153 Jones HF, Butler RN, Brooks DA. Intestinal fructose transport and malabsorption in elastase-1 as indicators of pancreatic insufficiency in clinical practice. Pancreatology
humans. Am J Physiol Gastrointest Liver Physiol 2011;300:G202–G206. 2005;5(2-3):196–200.
154 De Giorgio R, Volta U, Gibson PR, et al. Gluten and FODMAPs in IBS: facts or fiction? 184 Buscail L, Escourrou J, Moreau J, et al. Endoscopic ultrasonography in chronic
Gut 2016;65:169–78. pancreatitis: a comparative prospective study with conventional ultrasonography,
155 Biesiekierski JR, Peters SL, Newnham ED, et al. No effects of gluten in patients with computed tomography, and ERCP. Pancreas 1995;10:251–7.
self-reported non-celiac gluten sensitivity after dietary reduction of fermentable, 185 Kusano S, Kaji T, Sugiura Y, et al. Ct demonstration of fibrous stroma in chronic
poorly absorbed, short-chain carbohydrates. Gastroenterology 2013;145:320–8. pancreatitis: pathologic correlation. J Comput Assist Tomogr 1999;23:297–300.
156 Deng Y, Misselwitz B, Dai N, et al. Lactose intolerance in adults: biological 186 Arasaradnam RP, Wicaksono A, O’Brien H, et al. Noninvasive diagnosis of pancreatic
mechanism and dietary management. Nutrients 2015;7:8020–35. cancer through detection of volatile organic compounds in urine. Gastroenterology
157 Storhaug CL, Fosse SK, Fadnes LT. Country, regional, and global estimates for 2018;154:485–7.
lactose malabsorption in adults: a systematic review and meta-analysis. Lancet 187 Testoni PA, Mariani A, Curioni S, et al. Pancreatic ductal abnormalities documented
Gastroenterol Hepatol 2017;2:738–46. by secretin-enhanced mrcp in asymptomatic subjects with chronic pancreatic
158 Zheng X, Chu H, Cong Y, et al. Self-reported lactose intolerance in clinic patients hyperenzymemia. Am J Gastroenterol 2009;104:1780–6.
with functional gastrointestinal symptoms: prevalence, risk factors, and impact on 188 Testoni PA, Mariani A, Curioni S, et al. MRCP-secretin test–guided management
food choices. Neurogastroenterol Motil 2015;27:1138–46. of idiopathic recurrent pancreatitis: long-term outcomes. Gastrointest Endosc
159 Suarez FL, Savaiano DA, Levitt MD. A comparison of symptoms after the 2008;67:1028–34.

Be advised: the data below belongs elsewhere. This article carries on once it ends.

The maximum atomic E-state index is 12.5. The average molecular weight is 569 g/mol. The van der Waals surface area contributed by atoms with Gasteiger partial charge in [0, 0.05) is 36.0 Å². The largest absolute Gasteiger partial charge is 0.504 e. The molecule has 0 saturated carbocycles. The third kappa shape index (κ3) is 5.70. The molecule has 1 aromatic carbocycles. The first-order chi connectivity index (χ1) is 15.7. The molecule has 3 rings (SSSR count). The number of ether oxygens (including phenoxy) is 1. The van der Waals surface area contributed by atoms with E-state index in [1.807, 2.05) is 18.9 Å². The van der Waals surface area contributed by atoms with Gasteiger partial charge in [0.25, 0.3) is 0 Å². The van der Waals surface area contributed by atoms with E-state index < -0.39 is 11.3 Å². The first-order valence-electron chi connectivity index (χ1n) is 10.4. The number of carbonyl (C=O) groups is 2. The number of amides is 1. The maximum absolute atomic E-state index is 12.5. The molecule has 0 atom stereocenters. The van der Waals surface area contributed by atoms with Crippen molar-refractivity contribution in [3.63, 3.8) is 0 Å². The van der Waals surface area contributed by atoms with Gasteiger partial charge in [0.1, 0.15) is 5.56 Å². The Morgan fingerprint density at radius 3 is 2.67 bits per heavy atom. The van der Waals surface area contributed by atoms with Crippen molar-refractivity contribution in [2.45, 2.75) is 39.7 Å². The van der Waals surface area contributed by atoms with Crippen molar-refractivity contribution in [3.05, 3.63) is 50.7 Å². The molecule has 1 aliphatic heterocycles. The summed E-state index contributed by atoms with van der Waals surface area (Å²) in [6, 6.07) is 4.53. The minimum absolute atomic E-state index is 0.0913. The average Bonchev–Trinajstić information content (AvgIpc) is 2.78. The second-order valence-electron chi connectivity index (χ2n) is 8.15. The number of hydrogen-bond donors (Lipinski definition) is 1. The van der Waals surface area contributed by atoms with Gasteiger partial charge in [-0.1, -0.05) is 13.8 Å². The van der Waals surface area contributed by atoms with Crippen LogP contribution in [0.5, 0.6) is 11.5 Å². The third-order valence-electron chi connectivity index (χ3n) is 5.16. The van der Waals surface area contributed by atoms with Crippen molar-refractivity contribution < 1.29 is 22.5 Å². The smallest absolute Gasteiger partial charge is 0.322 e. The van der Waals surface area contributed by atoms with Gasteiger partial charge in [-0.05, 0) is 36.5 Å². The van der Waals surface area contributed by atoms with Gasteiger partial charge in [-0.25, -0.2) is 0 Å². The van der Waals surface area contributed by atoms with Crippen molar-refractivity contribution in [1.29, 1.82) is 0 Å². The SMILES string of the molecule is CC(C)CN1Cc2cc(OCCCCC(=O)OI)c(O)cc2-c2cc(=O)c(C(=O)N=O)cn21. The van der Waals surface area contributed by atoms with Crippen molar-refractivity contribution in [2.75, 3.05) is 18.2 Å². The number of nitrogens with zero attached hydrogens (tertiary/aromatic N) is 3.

consumption of milk or lactose-hydrolyzed milk by people with self-reported severe 189 Bian Y, et al. Quantification of pancreatic exocrine function of chronic pancreatitis
lactose intolerance. N Engl J Med Overseas Ed 1995;333:1–4. with secretin-enhanced MRCP. World J Gastroenterol 2013;19:7177–82.
160 Böhmer CJM, Tuynman HARE. The effect of a lactose-restricted diet in patients with 190 Sanyal R, Stevens T, Novak E, et al. Secretin-enhanced MRCP: review of technique
a positive lactose tolerance test, earlier diagnosed as irritable bowel syndrome: a and application with proposal for quantification of exocrine function. AJR Am J
5-year follow-up study. Eur J Gastroenterol Hepatol 2001;13:941–4. Roentgenol 2012;198:124–32.
161 Corlew-Roath M, Di Palma JA. Clinical impact of identifying lactose maldigestion or 191 Gillams A, Pereira S, Webster G, et al. Correlation of MRCP quantification (MRCPQ)
fructose malabsorption in irritable bowel syndrome or other conditions. South Med J with conventional non-invasive pancreatic exocrine function tests. Abdom Imaging
2009;102:1010–2. 2008;33:469–73.
162 Parker TJ, Woolner JT, Prevost AT, et al. Irritable bowel syndrome: is the search for 192 Manfredi R, Perandini S, Mantovani W, et al. Quantitative MRCP assessment of
lactose intolerance justified? Eur J Gastroenterol Hepatol 2001;13:219–25. pancreatic exocrine reserve and its correlation with faecal elastase-1 in patients with
163 Berg LK, Fagerli E, Martinussen M, et al. Effect of fructose-reduced diet in patients chronic pancreatitis. Radiol Med 2012;117:282–92.
with irritable bowel syndrome, and its correlation to a standard fructose breath test. 193 Trikudanathan G, Walker SP, Munigala S, et al. Diagnostic performance of
Scand J Gastroenterol 2013;48:936–43. contrast-enhanced MRI with secretin-stimulated MRCP for non-calcific
164 Halmos EP, Power VA, Shepherd SJ, et al. A diet low in fodmaps reduces symptoms of chronic pancreatitis: a comparison with histopathology. Am J Gastroenterol
irritable bowel syndrome. Gastroenterology 2014;146:67–75. 2015;110:1598–606.
165 Melchior C, Gourcerol G, Déchelotte P, et al. Symptomatic fructose malabsorption 194 Seicean A. Endoscopic ultrasound in chronic pancreatitis: Where are we now? World
in irritable bowel syndrome: a prospective study. United Eur Gastroenterol J J Gastroenterol 2010;16:4253–63.
2014;2:131–7. 195 Stevens T, Conwell DL, Zuccaro G, et al. A prospective crossover study comparing
166 Hauer-Jensen M, Denham JW, Andreyev HJN. Radiation enteropathy:pathogenesis, secretin-stimulated endoscopic and Dreiling tube pancreatic function testing
treatment and prevention. Nat Rev Gastroenterol Hepatol 2014;11:470–9. in patients evaluated for chronic pancreatitis. Gastrointest Endosc 2008;67:458–66.
167 Dinning PG, Szczesniak MM, Cook IJ. Twenty-four hour spatiotemporal mapping of 196 Stevens T, Dumot JA, Parsi MA, et al. Combined endoscopic ultrasound and secretin
colonic propagating sequences provides pathophysiological insight into constipation. endoscopic pancreatic function test in patients evaluated for chronic pancreatitis.
Neurogastroenterol Motil 2008;20:1017–21. Dig Dis Sci 2010;55:2681–7.